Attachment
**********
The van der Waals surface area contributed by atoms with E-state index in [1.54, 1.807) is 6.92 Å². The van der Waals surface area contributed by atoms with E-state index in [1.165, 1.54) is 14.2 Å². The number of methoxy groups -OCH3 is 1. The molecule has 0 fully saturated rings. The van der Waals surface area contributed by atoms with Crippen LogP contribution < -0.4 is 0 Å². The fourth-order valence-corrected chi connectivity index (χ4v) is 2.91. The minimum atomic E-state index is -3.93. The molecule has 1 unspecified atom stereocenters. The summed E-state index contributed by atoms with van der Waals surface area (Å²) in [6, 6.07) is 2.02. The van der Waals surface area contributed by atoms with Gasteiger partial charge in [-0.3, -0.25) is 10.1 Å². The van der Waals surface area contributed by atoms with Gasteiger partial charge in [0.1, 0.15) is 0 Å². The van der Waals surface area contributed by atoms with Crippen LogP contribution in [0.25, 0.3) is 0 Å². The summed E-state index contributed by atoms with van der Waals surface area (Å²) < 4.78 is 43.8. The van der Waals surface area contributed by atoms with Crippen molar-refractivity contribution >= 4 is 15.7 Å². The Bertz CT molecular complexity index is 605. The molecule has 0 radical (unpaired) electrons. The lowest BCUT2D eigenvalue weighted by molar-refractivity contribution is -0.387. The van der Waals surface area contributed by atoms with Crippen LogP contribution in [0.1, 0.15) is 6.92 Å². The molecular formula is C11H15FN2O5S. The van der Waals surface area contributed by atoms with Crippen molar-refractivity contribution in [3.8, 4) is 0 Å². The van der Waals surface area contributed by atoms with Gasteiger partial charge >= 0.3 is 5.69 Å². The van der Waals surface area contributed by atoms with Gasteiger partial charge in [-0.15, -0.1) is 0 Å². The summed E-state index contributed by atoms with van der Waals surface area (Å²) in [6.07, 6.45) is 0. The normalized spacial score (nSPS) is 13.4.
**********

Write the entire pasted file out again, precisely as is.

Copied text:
The van der Waals surface area contributed by atoms with E-state index in [1.54, 1.807) is 6.92 Å². The van der Waals surface area contributed by atoms with E-state index in [1.165, 1.54) is 14.2 Å². The number of methoxy groups -OCH3 is 1. The molecule has 0 fully saturated rings. The van der Waals surface area contributed by atoms with Crippen LogP contribution < -0.4 is 0 Å². The fourth-order valence-corrected chi connectivity index (χ4v) is 2.91. The minimum atomic E-state index is -3.93. The molecule has 1 unspecified atom stereocenters. The summed E-state index contributed by atoms with van der Waals surface area (Å²) in [6, 6.07) is 2.02. The van der Waals surface area contributed by atoms with Gasteiger partial charge in [-0.3, -0.25) is 10.1 Å². The van der Waals surface area contributed by atoms with Gasteiger partial charge in [0.1, 0.15) is 0 Å². The van der Waals surface area contributed by atoms with Crippen LogP contribution in [0.25, 0.3) is 0 Å². The summed E-state index contributed by atoms with van der Waals surface area (Å²) < 4.78 is 43.8. The van der Waals surface area contributed by atoms with Crippen molar-refractivity contribution >= 4 is 15.7 Å². The Bertz CT molecular complexity index is 605. The molecule has 0 radical (unpaired) electrons. The lowest BCUT2D eigenvalue weighted by molar-refractivity contribution is -0.387. The van der Waals surface area contributed by atoms with Crippen LogP contribution in [0.1, 0.15) is 6.92 Å². The molecular formula is C11H15FN2O5S. The van der Waals surface area contributed by atoms with Crippen molar-refractivity contribution in [3.8, 4) is 0 Å². The van der Waals surface area contributed by atoms with Gasteiger partial charge >= 0.3 is 5.69 Å². The van der Waals surface area contributed by atoms with Gasteiger partial charge in [-0.15, -0.1) is 0 Å². The summed E-state index contributed by atoms with van der Waals surface area (Å²) in [6.07, 6.45) is 0. The normalized spacial score (nSPS) is 13.4.